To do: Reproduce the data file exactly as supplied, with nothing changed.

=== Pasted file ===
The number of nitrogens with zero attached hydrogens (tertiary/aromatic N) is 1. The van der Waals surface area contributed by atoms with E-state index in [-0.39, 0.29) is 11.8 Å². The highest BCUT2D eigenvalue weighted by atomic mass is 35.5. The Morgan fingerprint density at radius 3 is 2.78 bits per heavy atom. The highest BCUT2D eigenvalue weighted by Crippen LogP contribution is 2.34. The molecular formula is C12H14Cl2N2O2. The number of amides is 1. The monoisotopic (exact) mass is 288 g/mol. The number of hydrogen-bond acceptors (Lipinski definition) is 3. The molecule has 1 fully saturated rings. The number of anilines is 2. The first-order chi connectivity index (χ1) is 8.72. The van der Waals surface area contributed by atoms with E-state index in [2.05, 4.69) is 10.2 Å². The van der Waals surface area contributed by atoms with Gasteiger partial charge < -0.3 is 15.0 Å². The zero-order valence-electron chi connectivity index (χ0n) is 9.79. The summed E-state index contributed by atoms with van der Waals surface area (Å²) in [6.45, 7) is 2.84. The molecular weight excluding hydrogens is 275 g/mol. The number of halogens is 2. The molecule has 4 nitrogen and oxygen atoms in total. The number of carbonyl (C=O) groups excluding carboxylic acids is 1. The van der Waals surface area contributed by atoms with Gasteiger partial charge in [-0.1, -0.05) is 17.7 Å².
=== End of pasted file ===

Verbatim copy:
The number of nitrogens with zero attached hydrogens (tertiary/aromatic N) is 1. The van der Waals surface area contributed by atoms with E-state index in [-0.39, 0.29) is 11.8 Å². The highest BCUT2D eigenvalue weighted by atomic mass is 35.5. The Morgan fingerprint density at radius 3 is 2.78 bits per heavy atom. The highest BCUT2D eigenvalue weighted by Crippen LogP contribution is 2.34. The molecular formula is C12H14Cl2N2O2. The number of amides is 1. The monoisotopic (exact) mass is 288 g/mol. The number of hydrogen-bond acceptors (Lipinski definition) is 3. The molecule has 1 fully saturated rings. The number of anilines is 2. The first-order chi connectivity index (χ1) is 8.72. The van der Waals surface area contributed by atoms with E-state index in [2.05, 4.69) is 10.2 Å². The van der Waals surface area contributed by atoms with Gasteiger partial charge < -0.3 is 15.0 Å². The zero-order valence-electron chi connectivity index (χ0n) is 9.79. The summed E-state index contributed by atoms with van der Waals surface area (Å²) in [6.45, 7) is 2.84. The molecular weight excluding hydrogens is 275 g/mol. The number of halogens is 2. The molecule has 4 nitrogen and oxygen atoms in total. The number of carbonyl (C=O) groups excluding carboxylic acids is 1. The van der Waals surface area contributed by atoms with Gasteiger partial charge in [-0.1, -0.05) is 17.7 Å².